Decreasing health disparities through collaboration

As primary care providers in underserved communities, health centers play a vital role in the detection and prevention of disease. With linguistic and cultural barriers, immigrant and limited English-speaking communities are more likely to forgo life-saving screenings and immunizations that prevent diseases such as cervical cancer.

To combat this issue, the Health and Life Organization (HALO) and the UC Davis Division of Hematology and Oncology and Comprehensive Cancer Center have formed a collaborative with a grant from Bristol-Myers Squibb Foundation to improve screening rates of Asian American and Pacific Islander patients at risk for cancer, and to ensure patients at risk for cancer access oncology services. Launched on June 1st, the collaborative will focus on the following screenings and prevention services:

  • Tobacco screening and cessation programs;
  • HPV vaccinations;
  • Pap testing;
  • Testing for liver cancer;
  • Breast cancer screening; and
  • Colorectal screenings

The collaborative emphasizes several key areas, including sharing patient information across health systems via electronic medical records; educating providers; and training culturally competent and linguistically appropriate front line staff to engage patients. HALO was an ideal community partner due to its diverse staff reflecting underserved immigrant patients in Sacramento. To maximize the sustainability and value of the project, the grant will be used to train existing staff and providers.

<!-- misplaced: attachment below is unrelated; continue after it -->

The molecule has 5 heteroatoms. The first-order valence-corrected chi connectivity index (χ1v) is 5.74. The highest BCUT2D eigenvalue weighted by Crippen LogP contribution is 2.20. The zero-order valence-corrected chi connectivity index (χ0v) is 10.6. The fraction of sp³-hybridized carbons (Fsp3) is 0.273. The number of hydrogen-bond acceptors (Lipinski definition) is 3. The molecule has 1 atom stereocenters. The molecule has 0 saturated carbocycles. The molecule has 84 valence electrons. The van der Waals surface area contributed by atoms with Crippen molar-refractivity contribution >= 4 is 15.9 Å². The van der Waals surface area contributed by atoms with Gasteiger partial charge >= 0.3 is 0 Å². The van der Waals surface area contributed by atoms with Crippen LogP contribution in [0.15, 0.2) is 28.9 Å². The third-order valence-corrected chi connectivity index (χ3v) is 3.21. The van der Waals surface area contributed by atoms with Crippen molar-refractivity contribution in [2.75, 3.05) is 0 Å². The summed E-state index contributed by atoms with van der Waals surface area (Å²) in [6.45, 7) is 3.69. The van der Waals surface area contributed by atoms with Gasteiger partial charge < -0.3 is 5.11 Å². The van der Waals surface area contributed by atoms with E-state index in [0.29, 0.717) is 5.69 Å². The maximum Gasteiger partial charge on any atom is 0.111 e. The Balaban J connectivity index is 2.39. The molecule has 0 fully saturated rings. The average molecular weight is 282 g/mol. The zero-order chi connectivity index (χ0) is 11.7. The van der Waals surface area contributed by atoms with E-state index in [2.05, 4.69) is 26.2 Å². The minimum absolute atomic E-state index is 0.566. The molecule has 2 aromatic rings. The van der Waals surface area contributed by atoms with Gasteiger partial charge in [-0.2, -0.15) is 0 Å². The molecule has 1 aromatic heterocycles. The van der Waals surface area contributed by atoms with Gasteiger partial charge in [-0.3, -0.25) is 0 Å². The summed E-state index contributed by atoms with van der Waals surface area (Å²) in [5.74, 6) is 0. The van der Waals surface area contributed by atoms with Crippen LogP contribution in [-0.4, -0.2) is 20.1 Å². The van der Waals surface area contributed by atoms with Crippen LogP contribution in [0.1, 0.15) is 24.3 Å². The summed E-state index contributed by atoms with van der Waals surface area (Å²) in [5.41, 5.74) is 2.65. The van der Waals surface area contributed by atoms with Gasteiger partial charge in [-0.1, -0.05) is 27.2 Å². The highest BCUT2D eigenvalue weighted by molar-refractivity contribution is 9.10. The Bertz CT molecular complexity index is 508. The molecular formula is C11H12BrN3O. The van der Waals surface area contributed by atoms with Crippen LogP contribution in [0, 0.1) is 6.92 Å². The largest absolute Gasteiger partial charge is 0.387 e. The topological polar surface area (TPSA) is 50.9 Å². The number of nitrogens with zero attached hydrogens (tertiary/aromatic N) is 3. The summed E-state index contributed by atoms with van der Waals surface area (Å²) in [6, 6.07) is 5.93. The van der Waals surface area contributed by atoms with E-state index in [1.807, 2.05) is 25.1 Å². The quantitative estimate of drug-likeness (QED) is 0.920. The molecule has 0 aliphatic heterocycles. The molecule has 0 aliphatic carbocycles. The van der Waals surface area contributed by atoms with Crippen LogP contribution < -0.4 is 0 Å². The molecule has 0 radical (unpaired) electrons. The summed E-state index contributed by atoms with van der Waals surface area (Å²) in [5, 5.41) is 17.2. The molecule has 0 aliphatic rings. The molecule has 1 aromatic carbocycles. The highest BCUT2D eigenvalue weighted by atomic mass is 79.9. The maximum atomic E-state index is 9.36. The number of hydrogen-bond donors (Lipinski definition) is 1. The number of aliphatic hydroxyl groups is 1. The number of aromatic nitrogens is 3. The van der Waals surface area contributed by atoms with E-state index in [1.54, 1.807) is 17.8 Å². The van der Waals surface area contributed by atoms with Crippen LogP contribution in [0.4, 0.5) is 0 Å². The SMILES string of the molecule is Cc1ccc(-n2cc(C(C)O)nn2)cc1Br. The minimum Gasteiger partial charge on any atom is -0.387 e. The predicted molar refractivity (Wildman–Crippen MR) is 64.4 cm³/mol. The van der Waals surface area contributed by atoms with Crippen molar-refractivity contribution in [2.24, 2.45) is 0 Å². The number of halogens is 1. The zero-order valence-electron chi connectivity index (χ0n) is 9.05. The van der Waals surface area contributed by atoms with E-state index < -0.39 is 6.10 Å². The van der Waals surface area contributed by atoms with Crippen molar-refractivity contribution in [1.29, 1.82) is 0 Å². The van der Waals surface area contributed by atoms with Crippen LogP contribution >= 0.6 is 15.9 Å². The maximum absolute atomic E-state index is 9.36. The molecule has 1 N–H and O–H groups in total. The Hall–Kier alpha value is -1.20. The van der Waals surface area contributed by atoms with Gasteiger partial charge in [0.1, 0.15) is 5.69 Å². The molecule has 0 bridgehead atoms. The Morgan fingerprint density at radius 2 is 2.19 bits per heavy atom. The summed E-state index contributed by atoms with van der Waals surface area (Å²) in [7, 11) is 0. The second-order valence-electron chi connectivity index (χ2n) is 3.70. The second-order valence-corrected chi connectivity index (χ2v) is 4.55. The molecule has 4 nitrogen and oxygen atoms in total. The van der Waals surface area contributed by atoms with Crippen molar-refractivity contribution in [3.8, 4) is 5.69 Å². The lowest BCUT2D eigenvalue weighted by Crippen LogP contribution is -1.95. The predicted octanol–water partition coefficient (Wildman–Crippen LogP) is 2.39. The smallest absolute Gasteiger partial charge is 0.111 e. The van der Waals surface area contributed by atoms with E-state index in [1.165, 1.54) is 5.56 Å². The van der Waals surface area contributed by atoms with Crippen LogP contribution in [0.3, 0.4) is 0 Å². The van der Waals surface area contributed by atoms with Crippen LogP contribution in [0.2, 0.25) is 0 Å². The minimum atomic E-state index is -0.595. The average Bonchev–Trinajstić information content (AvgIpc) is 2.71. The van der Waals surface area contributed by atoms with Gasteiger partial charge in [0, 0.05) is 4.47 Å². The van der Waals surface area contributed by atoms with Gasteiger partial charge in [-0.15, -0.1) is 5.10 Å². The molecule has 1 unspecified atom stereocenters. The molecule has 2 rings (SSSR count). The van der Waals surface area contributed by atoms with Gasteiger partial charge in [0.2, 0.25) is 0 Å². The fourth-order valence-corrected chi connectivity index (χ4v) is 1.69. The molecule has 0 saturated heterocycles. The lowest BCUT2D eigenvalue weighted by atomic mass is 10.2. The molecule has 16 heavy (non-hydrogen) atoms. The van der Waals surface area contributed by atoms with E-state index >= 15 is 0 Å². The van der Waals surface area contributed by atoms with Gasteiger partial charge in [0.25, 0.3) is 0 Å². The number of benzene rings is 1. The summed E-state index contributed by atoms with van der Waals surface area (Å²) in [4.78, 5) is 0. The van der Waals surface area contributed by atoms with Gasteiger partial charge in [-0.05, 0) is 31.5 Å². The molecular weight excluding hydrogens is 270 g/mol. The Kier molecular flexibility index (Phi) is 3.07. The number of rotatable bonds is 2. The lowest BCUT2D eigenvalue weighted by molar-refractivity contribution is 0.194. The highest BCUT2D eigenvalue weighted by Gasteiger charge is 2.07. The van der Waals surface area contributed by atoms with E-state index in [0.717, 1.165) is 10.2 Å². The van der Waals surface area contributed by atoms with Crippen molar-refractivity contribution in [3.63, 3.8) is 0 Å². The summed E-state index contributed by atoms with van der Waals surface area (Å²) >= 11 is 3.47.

In order to mitigate access issues outside of primary care and oncology services, the collaborative has actively engaged health plans and independent physician organizations in the Sacramento region to ensure that all patients that are positively screened for cancer are able to access specialty care services, particularly those at the UC Davis Cancer Center. The collaborative is projected to impact approximately 10,000 Asian American and Pacific Islander patients in the Sacramento area. Other groups participating in the collaborative include the Asian American Network for Cancer Awareness, Research and Training (AANCART), an initiative that trains lay health workers in culturally competent and linguistically appropriate health education, and the UC Davis Clinical and Translational Science Center. 

Check back for updates on how the collaboration is making an impact on the health of their community.